When Riane learned she was dying, she went to Sesqua Valley. She found a thin tree in the fat shadow of the twin mountains that perched above like great petrified wings. She ran her fingers over the lower branches, feeling for whispers. She made her choice and, in exchange for a small red libation from a slice in her palm, cut free a branch. The following day she returned to her home in Innsmouth, Massachusetts.
It was a steep old house, the color of a rain-fed Atlantic, seated on a hill above a meadow. The bottom floor contained a potter’s shop, containing dusky paintings and strange creatures fashioned from painful twists of driftwood. The branch waited downstairs until the moon came up from the sea, abandoned in the sky like a shell on a beach.
Riane tied back her long, light hair, burned incense, removed her clothing, and then walked down the slow stairs. The branch leaned in a corner, pulsing with Sesqua darkness. With candles lit and tools readied, Riane sat upon a stool with the branch across her legs and set to work.
The dying woman shaped the branch into a staff – white, smooth, bearing at its top the head of a horse. The moon spun above the house, dimmed, descended westward as dawn made pink insinuations and, impatient, forced light onto the old sea-colored house. Trembling and chill in the darkness, Riane collapsed, exhausted, to the shaving-strewn floor.
Later that morning, Lauren came to the house and found her sister; she helped her up to bed. Riane was too weak to go downstairs; her potter’s wheel stood silent, her tubes of paint faded under dust, her carving tools never again to know the warmth of her hands.
The nights belonged to fever. Riane tossed in her sweat, told strange stories in her sleep, and made a curious alphabet of gestures with hypnagogic fingers. Lauren sat by the bed throughout, watching as death’s slow-sculpting hands shaped her sister into something fearful and sad.
One night, Riane freed herself from the bed. It had been a month since the moon rose dripping from the Atlantic. She moved past her sister who was slumped, sleeping, in a chair, leaving her to guard an empty bed. Riane moved quietly to the first floor where the staff awaited.
She walked out into the soft light. She walked down the hill into the meadow behind the house. The wind shared a secret of wild herbs and brine. She tapped the earth with the staff as if to wake a heart beneath the field. The staff thundered in the ant mazes below and echoed in the air where clouds wrapped the moon. Lightning thorned the sky.
A bolt found the staff, knocking it to the ground, burning it into the meadow.
The fevers were gone. Sleep seemed friendly enough: no more half-coherent mutterings, no more gnarled gesticulations. Riane grew thin and pale, her few spoken words like a mist. Lauren flitted between relief and terror, the lone witness to the process. The world had become a queer place as of late…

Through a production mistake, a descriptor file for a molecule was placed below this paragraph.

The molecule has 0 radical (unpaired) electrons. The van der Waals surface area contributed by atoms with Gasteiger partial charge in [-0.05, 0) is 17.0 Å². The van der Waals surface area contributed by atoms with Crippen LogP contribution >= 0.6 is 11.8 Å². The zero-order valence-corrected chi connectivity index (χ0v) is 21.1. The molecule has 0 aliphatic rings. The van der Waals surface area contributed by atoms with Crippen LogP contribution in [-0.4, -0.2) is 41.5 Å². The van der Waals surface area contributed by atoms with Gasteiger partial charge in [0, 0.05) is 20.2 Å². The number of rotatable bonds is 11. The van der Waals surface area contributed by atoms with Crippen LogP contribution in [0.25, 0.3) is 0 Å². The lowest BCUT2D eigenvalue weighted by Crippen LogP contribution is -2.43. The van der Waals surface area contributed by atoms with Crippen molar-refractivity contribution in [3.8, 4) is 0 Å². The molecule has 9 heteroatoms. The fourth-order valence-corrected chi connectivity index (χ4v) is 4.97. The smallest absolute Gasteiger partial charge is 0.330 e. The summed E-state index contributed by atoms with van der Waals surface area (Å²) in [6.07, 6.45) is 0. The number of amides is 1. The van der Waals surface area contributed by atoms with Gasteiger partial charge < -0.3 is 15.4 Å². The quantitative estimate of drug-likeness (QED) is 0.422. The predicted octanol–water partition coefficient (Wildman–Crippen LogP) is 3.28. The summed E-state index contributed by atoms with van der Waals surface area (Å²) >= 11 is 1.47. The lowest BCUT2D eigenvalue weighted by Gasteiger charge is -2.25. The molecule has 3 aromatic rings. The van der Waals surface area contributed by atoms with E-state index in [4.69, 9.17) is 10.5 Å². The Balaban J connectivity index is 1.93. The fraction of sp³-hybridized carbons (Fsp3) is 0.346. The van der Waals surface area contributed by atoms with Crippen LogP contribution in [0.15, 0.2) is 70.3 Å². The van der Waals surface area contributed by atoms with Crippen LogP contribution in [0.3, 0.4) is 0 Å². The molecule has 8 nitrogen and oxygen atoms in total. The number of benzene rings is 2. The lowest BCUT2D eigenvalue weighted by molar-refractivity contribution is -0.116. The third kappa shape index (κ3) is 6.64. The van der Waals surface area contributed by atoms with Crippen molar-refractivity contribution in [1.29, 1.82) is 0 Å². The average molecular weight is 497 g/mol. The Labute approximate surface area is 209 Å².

Lauren had seen the strange horse-shaped pattern of ashen white in the middle of the field, had witnessed lightning dance in the field alongside the pale horses that thundered about in the rain. How strange that they always vanished when the storms faded. How strange that the crows that pecked the horse-shaped mark turned white and hovered above it like gulls.
The night smelled like rain. Riane sat up in bed and stared at her sister. She told Lauren to go to the meadow and to bring some of the dust from the place where lightning had struck. Lauren assumed that the fevers were back, but her sister insisted, so she went.
Thunder mumbled in the distance, and something snorted in the close darkness when Lauren bent to dig at the chalk-white horse. She hurried back into the steep house and up the stairs to her sister’s room.
Riane smiled sweetly and whispered goodbye. She took the ash, touched it to her tears, and died. Lauren held her hand until it went cold. Thunder stampeded across the meadow, and wind flung the doors wide. Rainy white horses danced into the room, gathered about the bed and, grasping the shoulders of Riane’s nightgown in square teeth, carried her limp body down the stairs, down the hill, and into the field.
Lauren watched from the window as they dragged her limp and flopping sister about the wild grass, lightning spitting, rain hissing. White crows swirled above, calling, and Riane’s legs stirred, flexed under her soggy garment. The horses ran, skimming her feet over the damp earth until her feet stepped of their own accord, and she was upright, moving. The horses released her and she ran, laughing in the grey brine of the air, her mane behind her in the galloping storm.
Scott Thomas’ short story collections include Urn and Willow, Quill and Candle, Midnight in New England, Westermead, The Garden of Ghosts, and Over the Darkening Field. His novel Fellengrey is a fantastical nautical adventure set in an alternate 18th century Britain. Scott has seen print in numerous anthologies, such as The Year’s Best Fantasy and Horror #15, The Year’s Best Horror #22, The Ghost in the Gazebo, Leviathan #3, Otherworldly Maine, and The Solaris Book of New Fantasy. His work appears with that of his brother Jeffrey Thomas in Punktown: Shades of Grey and The Sea of Flesh and Ash. Scott lives in Maine. His blog can be found at http://scottthomasotherworldlyfiction.blogspot.com
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Story illustrations by Dave Felton & Anthony Pearce.